I’m so sorry for your loss. I lost my dad last fall. I suspect it hurts forever. I’ve had my own concerns and fears about letting work slide, especially because I normally pride myself on my ability to do my job well, but hearing from other people who have had to put themselves back together after losing a parent has made me feel so much more normal and less alone — so thank you for submitting this question. No reasonable person will judge you for the ways you need to cope with the loss of your mom, even a year later. Best wishes.

          Reply
          1. Aaron

            I lost my dad last summer and have gone through much the same thing. The hardest thing for me was that, while everyone at work said the right things and seemed to be supportive… after a few weeks, they still expected constant over-performance and intense overdelivery at a time when I just couldn’t perform at the same high level. They were perfectly sympathetic, but when push came to shove, things still had to get done. I ended up taking on even more work throughout the year, rather than being able to let anything go and have time to recenter myself. Sometimes I even felt like I was being gaslit–told to take as much time as I need and that they understood if I wasn’t at the same level, but still being expected to take on new responsibilities regularly. I ended up deliberately letting a lot of less important stuff fall through the cracks just to meet the most important stuff, whereas I really would have rather declined some of the more important projects over the course of the year. I was still able to perform at a high level, but the emotional and mental toll it has taken was extremely severe and I went from being very happy at my job to totally miserable and feeling mistreated because of it.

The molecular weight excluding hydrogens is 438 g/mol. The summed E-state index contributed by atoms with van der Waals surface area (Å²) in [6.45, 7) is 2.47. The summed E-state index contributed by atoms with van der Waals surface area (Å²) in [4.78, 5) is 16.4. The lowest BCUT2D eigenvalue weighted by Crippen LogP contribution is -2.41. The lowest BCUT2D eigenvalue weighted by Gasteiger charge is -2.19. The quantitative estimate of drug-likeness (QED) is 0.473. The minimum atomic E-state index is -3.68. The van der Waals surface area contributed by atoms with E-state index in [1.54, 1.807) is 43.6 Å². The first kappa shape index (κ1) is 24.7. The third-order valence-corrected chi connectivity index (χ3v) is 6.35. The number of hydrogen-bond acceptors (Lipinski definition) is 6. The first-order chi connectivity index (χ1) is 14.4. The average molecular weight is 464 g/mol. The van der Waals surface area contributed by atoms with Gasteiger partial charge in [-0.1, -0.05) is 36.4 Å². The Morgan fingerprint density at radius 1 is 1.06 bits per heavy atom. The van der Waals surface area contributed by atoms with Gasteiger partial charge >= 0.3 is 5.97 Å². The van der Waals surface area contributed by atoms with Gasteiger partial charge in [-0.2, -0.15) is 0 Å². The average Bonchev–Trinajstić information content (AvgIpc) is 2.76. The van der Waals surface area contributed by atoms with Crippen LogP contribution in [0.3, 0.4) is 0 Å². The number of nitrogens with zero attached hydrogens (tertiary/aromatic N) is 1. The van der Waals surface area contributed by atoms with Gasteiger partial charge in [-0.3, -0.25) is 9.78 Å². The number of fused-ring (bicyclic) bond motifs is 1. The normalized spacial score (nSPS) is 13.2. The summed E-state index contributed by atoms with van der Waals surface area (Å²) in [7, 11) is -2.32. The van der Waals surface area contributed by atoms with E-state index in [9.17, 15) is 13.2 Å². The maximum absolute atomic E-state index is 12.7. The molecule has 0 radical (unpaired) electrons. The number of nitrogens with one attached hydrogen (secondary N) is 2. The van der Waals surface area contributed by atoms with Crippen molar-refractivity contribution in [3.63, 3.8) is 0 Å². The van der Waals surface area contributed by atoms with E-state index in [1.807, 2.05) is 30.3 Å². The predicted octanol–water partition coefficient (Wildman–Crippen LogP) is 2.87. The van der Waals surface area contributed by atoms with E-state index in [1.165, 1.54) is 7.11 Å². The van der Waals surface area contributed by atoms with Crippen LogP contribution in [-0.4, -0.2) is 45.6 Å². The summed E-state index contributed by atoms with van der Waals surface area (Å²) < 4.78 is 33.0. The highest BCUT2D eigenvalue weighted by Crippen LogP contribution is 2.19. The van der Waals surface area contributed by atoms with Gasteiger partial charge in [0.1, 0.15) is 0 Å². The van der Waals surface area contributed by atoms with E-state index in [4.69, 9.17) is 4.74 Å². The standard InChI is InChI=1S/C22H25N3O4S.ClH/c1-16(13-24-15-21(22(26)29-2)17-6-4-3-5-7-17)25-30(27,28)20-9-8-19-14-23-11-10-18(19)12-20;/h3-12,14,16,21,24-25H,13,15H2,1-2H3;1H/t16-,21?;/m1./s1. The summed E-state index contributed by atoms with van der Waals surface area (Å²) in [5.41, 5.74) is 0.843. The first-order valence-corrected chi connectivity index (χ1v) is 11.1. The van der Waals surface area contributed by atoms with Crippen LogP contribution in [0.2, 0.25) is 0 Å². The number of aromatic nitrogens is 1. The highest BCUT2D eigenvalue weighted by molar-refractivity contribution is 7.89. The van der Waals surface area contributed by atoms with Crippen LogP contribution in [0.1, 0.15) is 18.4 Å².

No one here seems to get that a loss of this magnitude doesn’t just take weeks to recover from. Whenever I say I’m still dealing with it, they just sort of wave it off, and say I always crush it and do a great job so it will be fine.

            I gave notice last week, the year of the anniversary, and am going to take several months vacation to travel. I’m in the financial position to do that, but good riddance to this place. Even though I do think everyone had the best of intentions at first, no one had the capability to actually help someone who was going through a major loss, rather than just say the right things.
            (Sorry for the rant)

            Reply
    2. Queen Esmerelda

      Ditto the recommendation for grief therapy. It was immensely helpful when my mother died. Best wishes to you; I know how hard this is.

      Reply
    3. BadWolf

      I agree with looking into some grief therapy and it doesn’t matter that a year has passed! It took me about 10 months after my parent passed before I decided “suck it up” wasn’t getting me through life very well (I was crying in the car, while shoveling snow, barely working). I didn’t even go that many times — I want to say 5-7 appointments (and 6 are covered by my EAP) and it really got me over the hump. Not to imply a couple sessions will be magic, but it really helped me get to a better place.

      I really worried about my work product and it was definitely not that great for awhile, but my general good status before floated me on the bad times.